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The concept of star-crossed lovers obviously existed before William Shakespeare set quill to parchment. Swoon over these 'Romeo and Juliet' movies.

Bring Verona to your home with these ‘Romeo and Juliet’ movies

The concept of star-crossed lovers obviously existed before William Shakespeare set quill to parchment, but we can all agree The Bard’s Romeo and Juliet is responsible for making it mainstream. Odds are that before Shakespeare introduced audiences to the Verona tragedy, forbidden romances were not exactly something teenagers would be proud of. Romeo and Juliet movies must have made it even worse.

All that said, the flexibility of Romeo and Juliet’s central idea allows for many different types of films to be made using it as inspiration. We appreciate clever reimaginings here at Film Daily, so we figured we’d share our favorite Romeo and Juliet movies with you. Are you ready? Okay: two kids from rival sides of the track fall in love . . . go!

Tromeo and Juliet

Not a good movie, but not a bad movie either. Troma films transcend such simple definitions. Still, we wanted to start off the list with Tromeo and Juliet for two reasons: its punny title and, more importantly, the fact that it was co-written by James Gunn. Yes, that James Gunn. As for the film itself, it’s what you’d expect from a Troma production. Lots of schlocky sex and violence, indie-style.

Romeo Must Die

Fresh off his introduction to Hollywood in Lethal Weapon 4, Jet Li went on to play Romeo opposite R&B singer Aaliyah’s Juliet. Now, must Romeo die? That seems to be his fate in all Romeo and Juliet movies, whether they’re period pieces or action-packed martial arts flicks. The feuding families in this version are African-American and Chinese-American gangs, of course.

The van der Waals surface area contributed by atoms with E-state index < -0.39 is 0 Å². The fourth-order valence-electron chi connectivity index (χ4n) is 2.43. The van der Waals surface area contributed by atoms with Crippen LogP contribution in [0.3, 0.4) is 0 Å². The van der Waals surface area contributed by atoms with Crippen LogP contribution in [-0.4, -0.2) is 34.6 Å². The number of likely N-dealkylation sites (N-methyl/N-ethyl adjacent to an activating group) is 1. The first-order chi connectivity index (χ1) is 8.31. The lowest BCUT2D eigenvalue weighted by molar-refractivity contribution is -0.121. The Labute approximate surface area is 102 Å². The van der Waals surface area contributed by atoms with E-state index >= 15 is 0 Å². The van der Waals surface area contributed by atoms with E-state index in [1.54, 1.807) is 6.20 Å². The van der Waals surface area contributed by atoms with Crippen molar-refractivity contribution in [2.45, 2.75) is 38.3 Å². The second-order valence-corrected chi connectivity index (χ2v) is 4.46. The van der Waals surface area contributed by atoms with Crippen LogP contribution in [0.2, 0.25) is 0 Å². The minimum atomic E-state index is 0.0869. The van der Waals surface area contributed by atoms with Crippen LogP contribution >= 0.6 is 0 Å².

Private Romeo

How about some “Romeo and Romeo” action? Alan Brown’s film transposes Shakespeare’s text to an all-male high school military academy, where we see two cadets fall for each other. Private Romeo was made in 2011, before “Don’t ask, don’t tell” was repealed, so you can see where the director was coming from. Forbidden love indeed.

West Side Story

Romeo and Juliet . . . the musical! But also, let’s make Juliet a lovely Puerto Rican (played by Natalie Wood because it was 1961) and Romeo an innocent all-American boy. And the feuding families will be finger-snapping gangs! And did we mention it’s a musical? The film adaptation of the Broadway production was a smash hit back in the 60s, and it’s due for a remake this year, from Steven Spielberg, no less.

Gnomeo and Juliet

Once again, half the battle is already won here thanks to a punny title. Then you throw in an all-star cast voicing this animated feature: Emily Blunt, James McAvoy, Dolly Parton, Michael Caine, Jason Statham (?!?), Maggie Smith, Patrick Stewart . . . the list goes on and on. Add a bunch of Elton John songs and the relief that comes with knowing this version has a happy ending. The result? A Shakespearean winner!

Romeo + Juliet

Be honest: out of all the Romeo and Juliet movies, this is the one you think of first. This is Leo before he was Leo, but we already knew he was a star. And Claire Danes steps up to him every moment they’re on screen. Director Baz Luhrmann’s hyperkinetic style can be divisive, but pretty much everyone agrees that DiCaprio & Danes are the perfect encapsulation of Shakespeare’s doomed couple.

Shakespeare in Love

This is the awards-winning prequel, a “Romeo and Juliet Begin” of sorts. John Madden’s take on Shakespearean times works on two levels: as an origin story for the play Romeo and Juliet, and as a Romeo and Juliet story of its own – with Joseph Fiennes’s lovestruck Will Shakespeare in the role of Romeo and Gwyneth Paltrow’s unobtainable Viola as Juliet. 

Romeo and Juliet (1968)

As we said, we love interesting reimaginings. That doesn’t mean we can’t appreciate a straight-up formal film adaptation. Franco Zeffirelli’s version of Shakespeare’s classic story is the standard other Romeo and Juliet movies are measured against. It’s more than fifty years old, but the visuals and the performances remain as compelling as ever. A definite must-watch for any Shakespeare fan.

Do you have any favorite Romeo and Juliet movies we haven’t mentioned? Let us know in the comments!

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